Before I was a parent, I was the perfect one. People told me my life would change. People told me I would be tired. That parenthood would be the greatest and hardest thing I would ever do.
Yeah yeah yeah. I know. I know. I knew everything.
My family would just smile and nod at my ignorance, and I wonder now if they were scared for me.
I recently sat in a friend's baby shower. I was surrounded by women making light-hearted jokes about new parenthood, about sleep deprivation, and pregnancy cravings. They exchanged recommendations for swaddle blankets and butt creams. Underneath the small talk and "oohing" and "ahhing" over tiny gifted baby clothes, sat the realness, the hardness of motherhood. I could feel that every mom in the room, behind their sleepless sunken eyes, knew what that meant; they had felt that weight, but they only had the heart to give gifts and hugs and congratulations. I sat there in silence, when all I wanted to do was talk and talk and talk about how new motherhood really can be. To let her in on all the real secrets of being a mother.
I wanted so badly to prepare my friend somehow for the wave that was about to wash over her.
I was there too, belly rounded with life, yesterday. I had the iPhone app, the "Welcome Baby" books, the nursery that I had pinned on my Pinterest. I had the trendy pacifiers, the over packed hospital bag, the pretty dresses my girl would probably never wear. We toured the hospital. I googled birth stories while rounding my hips on a yoga ball. And I learned all about how you breath a baby out of your lady parts.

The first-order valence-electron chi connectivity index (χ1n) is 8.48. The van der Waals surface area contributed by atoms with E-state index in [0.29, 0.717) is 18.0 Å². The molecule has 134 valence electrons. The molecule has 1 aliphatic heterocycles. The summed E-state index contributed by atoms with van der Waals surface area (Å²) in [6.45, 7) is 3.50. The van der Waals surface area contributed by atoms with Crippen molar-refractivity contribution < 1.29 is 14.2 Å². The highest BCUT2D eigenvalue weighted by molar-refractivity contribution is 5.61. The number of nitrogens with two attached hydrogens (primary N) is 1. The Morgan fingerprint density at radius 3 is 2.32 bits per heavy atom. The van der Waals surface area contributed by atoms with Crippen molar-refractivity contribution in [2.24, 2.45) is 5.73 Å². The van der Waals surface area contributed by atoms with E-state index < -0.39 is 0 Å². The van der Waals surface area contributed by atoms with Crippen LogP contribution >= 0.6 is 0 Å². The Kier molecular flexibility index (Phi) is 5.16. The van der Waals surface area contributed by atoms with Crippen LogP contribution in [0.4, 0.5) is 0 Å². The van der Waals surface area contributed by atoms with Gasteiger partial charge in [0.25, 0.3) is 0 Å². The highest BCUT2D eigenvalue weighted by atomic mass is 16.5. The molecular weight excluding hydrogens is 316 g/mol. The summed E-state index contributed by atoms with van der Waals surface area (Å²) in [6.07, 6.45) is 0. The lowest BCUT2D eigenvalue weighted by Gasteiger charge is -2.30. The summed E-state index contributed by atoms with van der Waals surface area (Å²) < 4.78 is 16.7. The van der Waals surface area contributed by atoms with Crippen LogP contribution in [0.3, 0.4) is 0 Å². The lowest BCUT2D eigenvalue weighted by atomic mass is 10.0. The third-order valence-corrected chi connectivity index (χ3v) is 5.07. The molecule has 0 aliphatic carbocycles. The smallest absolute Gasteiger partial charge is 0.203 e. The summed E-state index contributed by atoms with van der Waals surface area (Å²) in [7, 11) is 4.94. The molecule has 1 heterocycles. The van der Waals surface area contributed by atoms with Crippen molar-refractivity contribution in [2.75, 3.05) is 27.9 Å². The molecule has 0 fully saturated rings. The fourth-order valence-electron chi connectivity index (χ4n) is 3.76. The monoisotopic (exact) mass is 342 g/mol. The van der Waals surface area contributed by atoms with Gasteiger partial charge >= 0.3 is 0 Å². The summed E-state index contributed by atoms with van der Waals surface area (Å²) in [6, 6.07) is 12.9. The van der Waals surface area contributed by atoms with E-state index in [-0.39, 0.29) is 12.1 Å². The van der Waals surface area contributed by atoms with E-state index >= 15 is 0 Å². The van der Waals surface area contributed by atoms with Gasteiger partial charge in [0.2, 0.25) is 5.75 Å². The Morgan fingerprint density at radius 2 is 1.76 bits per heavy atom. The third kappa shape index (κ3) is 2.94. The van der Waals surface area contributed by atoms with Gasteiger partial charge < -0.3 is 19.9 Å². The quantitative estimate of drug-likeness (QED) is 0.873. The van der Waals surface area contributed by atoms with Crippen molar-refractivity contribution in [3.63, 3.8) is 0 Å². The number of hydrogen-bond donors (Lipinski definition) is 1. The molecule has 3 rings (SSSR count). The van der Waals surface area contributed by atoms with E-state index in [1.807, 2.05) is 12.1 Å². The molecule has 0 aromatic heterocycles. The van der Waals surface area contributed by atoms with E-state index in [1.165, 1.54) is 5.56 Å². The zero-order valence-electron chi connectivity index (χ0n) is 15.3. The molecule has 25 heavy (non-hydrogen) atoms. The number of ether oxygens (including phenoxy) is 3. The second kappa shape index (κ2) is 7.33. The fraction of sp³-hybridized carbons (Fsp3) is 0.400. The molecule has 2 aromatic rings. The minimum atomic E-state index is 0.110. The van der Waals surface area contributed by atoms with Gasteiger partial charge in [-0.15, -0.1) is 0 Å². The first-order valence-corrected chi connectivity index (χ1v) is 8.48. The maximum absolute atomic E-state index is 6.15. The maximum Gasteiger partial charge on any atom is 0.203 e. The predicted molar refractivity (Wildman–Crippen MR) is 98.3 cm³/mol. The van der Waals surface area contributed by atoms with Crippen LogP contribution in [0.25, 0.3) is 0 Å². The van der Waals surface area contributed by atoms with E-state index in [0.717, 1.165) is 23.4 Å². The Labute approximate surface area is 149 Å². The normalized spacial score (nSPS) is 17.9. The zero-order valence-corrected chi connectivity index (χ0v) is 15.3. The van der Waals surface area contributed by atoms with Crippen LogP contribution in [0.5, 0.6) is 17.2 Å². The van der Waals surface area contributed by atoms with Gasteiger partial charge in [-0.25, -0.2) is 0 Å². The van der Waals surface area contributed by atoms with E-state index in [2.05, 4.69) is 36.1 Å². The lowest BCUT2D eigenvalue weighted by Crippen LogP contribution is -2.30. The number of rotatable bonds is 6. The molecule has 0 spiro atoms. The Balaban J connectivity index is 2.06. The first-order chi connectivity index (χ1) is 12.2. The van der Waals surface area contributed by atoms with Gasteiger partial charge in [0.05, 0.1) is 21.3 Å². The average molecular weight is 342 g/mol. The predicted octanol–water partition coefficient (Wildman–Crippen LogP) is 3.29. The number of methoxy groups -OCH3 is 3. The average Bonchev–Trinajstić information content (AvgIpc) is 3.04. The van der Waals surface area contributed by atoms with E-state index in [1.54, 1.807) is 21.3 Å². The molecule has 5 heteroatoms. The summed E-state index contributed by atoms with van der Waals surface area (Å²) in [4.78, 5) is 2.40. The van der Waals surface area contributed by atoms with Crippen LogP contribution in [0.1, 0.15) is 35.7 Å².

I remember eating whole pineapples, and choking down giant Evening Primrose Oil pills by the handful to will my baby out of my uterus.
I was ready.
It took what felt like seven years for her to arrive. More specifically, 41 weeks and 1 day. That extra eight days made me extra prepared. I remember sitting, ecstatic, in the hospital, after the epidural had been administered. I was too giddy to sleep.
Oh, the time had finally come, and I was so ready.
Then in a blink, she was here. She was tiny and marveling. She was so incredibly beautiful. She was perfect.
But wait. I am not ready. This is so hard. I am so tired. Why hadn't anyone prepared me for this?
I. Know. Nothing.
If I was sitting across from that very pregnant, very eager and naive version of myself, I would tell her this:
The love you will feel is nothing like you have felt before. It will be foreign and familiar all at once. It will fill you to the very top of your heart, nearly spilling over. The thing about this kind of love, though, is that it can feel heavy. Disproportional. You may feel like you will nearly break in half from the top-heaviness. You will not be able to tell the difference between exhaustion and depression, and that darkness will rob you from what should be the most tender months of your daughter's new life.
Your baby will cry, a lot. Your days will both begin and end with the saddest screams you will ever hear. Your body will respond the way that it is programmed to - with panic. You will google everything from "dissecting baby poo" to "newborn who hates life." And you will come up short. You will always come up short.